New Summer Philosophy Courses
May 6, 2013
Students looking to add new courses to their summer schedules can explore the philosophy of sport, science, literature and “queer theory” in these exciting courses!
The games and sports we play and watch reflect, shape, and even alter the social world around us. In this class, students will examine the issues that emerge when thinking about sports philosophically. Discussions will include questions like: What does it mean that so many of us are fans of professional and major collegiate sports? Are there important differences between that which we call “sports” and that which we call “games”? What is the proper role of sportsmanship in a competitive sport environment? And are there ways of thinking about performance-enhancing drugs that avoid the reductionist arguments heard so often in press accounts?
This 3.0 credit course, taught by Bryan Sacks, is open to all students above the sophomore level and will meet Mondays, Wednesdays, and Fridays from 9:00 AM to 9:50 AM. Interested sophomores should contact Dr. Peter Amato to request waiver of class restriction. Location TBD.
What do Aristotle, Galileo, and Stephen Hawking all have in common that makes them scientists? Is economics a science in the same way physics is? If you must run an experiment in order for something to be a science, are anthropology and mathematics sciences? Pluto was a planet and now it is not—so, how can science “change its mind” so quickly? In this course, students will examine natural scientific theory construction and investigative scientific methods from a philosophical standpoint, considering issues such as the nature and scope of experimental methods and the history and justification of theory change.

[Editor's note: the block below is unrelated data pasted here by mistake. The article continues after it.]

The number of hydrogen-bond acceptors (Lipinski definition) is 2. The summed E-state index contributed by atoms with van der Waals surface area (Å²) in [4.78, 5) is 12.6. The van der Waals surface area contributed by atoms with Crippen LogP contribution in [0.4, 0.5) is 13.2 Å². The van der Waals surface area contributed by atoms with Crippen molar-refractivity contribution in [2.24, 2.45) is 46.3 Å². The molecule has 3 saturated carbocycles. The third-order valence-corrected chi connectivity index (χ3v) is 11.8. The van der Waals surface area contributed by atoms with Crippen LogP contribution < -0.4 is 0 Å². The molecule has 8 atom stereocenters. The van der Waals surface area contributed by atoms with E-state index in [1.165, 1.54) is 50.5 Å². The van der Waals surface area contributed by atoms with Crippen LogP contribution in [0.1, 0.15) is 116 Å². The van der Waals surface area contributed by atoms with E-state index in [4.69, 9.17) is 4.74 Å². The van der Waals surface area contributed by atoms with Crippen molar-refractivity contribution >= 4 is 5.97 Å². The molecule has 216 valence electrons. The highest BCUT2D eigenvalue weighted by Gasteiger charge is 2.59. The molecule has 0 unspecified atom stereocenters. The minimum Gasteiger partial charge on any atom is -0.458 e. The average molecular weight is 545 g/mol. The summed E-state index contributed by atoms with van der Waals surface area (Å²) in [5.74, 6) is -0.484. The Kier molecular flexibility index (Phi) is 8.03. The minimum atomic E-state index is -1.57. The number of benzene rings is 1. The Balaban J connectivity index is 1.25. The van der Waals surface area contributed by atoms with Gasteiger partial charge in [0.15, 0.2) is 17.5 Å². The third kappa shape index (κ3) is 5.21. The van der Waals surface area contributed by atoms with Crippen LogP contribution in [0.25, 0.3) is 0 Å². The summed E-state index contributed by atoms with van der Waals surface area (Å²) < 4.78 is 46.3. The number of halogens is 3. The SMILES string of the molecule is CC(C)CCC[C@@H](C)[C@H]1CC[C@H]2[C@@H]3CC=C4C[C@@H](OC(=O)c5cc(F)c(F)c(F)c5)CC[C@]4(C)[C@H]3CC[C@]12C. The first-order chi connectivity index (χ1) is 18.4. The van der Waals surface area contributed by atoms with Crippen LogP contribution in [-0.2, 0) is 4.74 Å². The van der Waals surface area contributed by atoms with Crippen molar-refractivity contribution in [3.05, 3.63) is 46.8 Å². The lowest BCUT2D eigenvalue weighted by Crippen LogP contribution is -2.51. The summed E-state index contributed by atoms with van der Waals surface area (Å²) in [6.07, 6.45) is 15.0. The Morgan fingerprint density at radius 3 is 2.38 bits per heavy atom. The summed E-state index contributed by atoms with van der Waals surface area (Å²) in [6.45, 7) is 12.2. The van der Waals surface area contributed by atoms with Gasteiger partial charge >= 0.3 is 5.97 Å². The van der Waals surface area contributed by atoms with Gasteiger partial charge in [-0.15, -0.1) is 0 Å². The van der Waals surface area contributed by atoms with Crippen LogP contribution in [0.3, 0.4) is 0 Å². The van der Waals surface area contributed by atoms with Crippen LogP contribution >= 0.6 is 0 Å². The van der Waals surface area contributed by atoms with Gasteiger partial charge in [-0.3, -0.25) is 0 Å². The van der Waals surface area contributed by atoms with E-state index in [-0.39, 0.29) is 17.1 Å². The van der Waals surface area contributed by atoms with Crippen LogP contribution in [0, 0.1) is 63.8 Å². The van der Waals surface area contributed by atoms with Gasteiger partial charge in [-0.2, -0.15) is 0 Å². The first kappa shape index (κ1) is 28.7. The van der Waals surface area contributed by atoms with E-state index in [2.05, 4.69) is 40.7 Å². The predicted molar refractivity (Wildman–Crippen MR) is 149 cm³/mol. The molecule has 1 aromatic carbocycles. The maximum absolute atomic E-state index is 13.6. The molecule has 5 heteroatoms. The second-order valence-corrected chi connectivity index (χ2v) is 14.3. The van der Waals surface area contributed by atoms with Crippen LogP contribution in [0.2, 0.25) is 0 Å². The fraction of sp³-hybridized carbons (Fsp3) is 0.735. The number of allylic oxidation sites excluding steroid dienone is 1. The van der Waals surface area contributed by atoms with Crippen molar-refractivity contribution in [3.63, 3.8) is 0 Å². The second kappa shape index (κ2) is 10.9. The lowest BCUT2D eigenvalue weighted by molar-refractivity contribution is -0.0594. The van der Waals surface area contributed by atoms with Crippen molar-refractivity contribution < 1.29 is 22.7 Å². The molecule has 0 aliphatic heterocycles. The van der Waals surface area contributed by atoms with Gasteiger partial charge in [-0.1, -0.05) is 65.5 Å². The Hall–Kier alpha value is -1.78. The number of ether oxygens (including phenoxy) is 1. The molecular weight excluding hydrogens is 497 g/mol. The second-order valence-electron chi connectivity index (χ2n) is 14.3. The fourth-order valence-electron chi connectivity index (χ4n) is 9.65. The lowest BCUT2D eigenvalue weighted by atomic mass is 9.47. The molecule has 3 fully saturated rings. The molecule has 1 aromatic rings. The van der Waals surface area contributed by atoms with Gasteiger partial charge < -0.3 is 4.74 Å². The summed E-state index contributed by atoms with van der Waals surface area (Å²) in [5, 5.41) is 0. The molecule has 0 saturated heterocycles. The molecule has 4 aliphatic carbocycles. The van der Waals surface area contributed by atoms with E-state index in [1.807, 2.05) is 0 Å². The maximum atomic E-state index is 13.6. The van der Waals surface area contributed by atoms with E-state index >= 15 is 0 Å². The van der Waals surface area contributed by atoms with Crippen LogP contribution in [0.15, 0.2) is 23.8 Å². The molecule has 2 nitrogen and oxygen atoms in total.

This 3.0 credit course, taught by Dr. Stacey Ake, is open to all students above the sophomore level who have taken PHIL101. It will meet Tuesdays and Thursdays from 12:30 PM to 1:50 PM. Interested students who have not taken PHIL101 should contact Dr. Peter Amato to request waiver of prerequisite. Location TBD.
In this class, students will explore philosophical topics such as the nature of the human self, desire, knowledge, and reality. Participants will explore what violence does to those who become the objects of violence, those who act as the instruments of violence, and those who witness it. The primary course readings will be Cormac McCarthy’s Blood Meridian, Angela Carter’s The Infernal Desire Machines of Doctor Hoffman, Stephen Wright’s Going Native, and Lucy Corin’s Everyday Psychokillers. These novels will be supplemented by the writings of various philosophers including Theodor Adorno, Georges Bataille, Max Horkheimer, Alexandre Koyré, Friedrich Nietzsche, and Simon Weil.
This 3.0 credit course, taught by Dr. Eric Fleming, is open to all students above the sophomore level and will meet Mondays, Wednesdays, and Fridays from 3:00 PM to 3:50 PM. Location TBD.
This course will attempt to theorize the meaning of “queer” (and, in turn its counterparts, ”normal” and “straight”), and articulate what “queer theory” is/does. Course participants will examine major attempts to challenge the concept of “normal” and explicate the meaning and use of the concept “queer.”
This 3.0 credit course, taught by Dr. David Fryer, is open to students above the pre-junior level and will meet Tuesdays and Thursdays from 11:00 AM to 12:20 PM. Location TBD.